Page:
Newsletter 2022-12-01


A Philippine resin trade proves sustainable for forests, but not tappers by Keith Anthony S. Fabro — November 30, 2022


– Almaciga resin, also known as Manila copal, is used as an additive in industrial products like varnish and linoleum, as well as traditionally for starting fires, caulking boats and fumigating against mosquitoes.
– If practiced responsibly, harvesting almaciga resin offers an ecologically sustainable income stream for the Indigenous people and local communities best positioned to protect the Philippines’ diminishing natural forests.
– However, a string of middlemen, little transparency about pricing, and lack of access to formal financial institutions means that the communities that rely on tapping resin for cash remain mired in poverty.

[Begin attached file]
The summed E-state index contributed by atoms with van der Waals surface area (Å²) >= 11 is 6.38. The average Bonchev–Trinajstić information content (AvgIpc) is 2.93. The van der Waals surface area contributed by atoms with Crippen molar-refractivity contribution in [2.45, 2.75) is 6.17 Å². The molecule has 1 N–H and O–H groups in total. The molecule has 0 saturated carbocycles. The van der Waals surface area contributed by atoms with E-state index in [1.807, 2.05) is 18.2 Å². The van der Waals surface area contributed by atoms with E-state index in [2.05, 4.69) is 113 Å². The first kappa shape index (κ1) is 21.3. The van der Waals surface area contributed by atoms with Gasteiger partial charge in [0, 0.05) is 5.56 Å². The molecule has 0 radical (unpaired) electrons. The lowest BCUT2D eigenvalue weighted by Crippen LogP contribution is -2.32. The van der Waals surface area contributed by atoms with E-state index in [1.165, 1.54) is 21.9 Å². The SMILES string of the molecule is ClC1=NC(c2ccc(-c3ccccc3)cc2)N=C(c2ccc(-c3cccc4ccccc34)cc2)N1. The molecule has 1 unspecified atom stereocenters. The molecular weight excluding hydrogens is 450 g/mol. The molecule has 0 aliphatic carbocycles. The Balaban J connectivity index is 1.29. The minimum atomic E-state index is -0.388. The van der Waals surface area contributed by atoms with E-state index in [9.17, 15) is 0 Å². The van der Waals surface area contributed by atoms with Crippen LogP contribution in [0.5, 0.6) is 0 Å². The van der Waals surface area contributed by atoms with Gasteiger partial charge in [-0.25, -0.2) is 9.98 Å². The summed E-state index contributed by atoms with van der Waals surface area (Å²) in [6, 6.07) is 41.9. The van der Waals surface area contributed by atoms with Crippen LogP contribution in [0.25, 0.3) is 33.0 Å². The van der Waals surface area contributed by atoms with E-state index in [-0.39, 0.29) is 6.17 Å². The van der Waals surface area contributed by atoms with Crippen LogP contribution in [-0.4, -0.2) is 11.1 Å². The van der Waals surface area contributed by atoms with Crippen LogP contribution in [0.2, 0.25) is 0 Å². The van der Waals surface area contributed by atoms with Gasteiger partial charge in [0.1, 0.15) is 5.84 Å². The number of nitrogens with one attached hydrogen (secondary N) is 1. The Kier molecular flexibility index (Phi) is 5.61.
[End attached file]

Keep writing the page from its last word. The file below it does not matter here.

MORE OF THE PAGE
Peru is tackling water scarcity with nature-based solutions, leading the way in Latin America by Kimberley Brown — November 29, 2022


– The Peruvian city of Moyobamba is renowned for implementing a novel nature-based solution (NbS) project, charging water tariffs to locals and channeling the funds into conservation initiatives to save its local water sources.
– Peru’s Environment Ministry and other environmental organizations have been working to scale up NbS in the country, particularly to tackle water scarcity issues as in Moyobamba’s case.
– Part of Moyobamba’s success lies in including water utilities in the NbS plans, as the World Resources Institute says it’s essential to include infrastructure service providers to make scaled NbS initiatives work.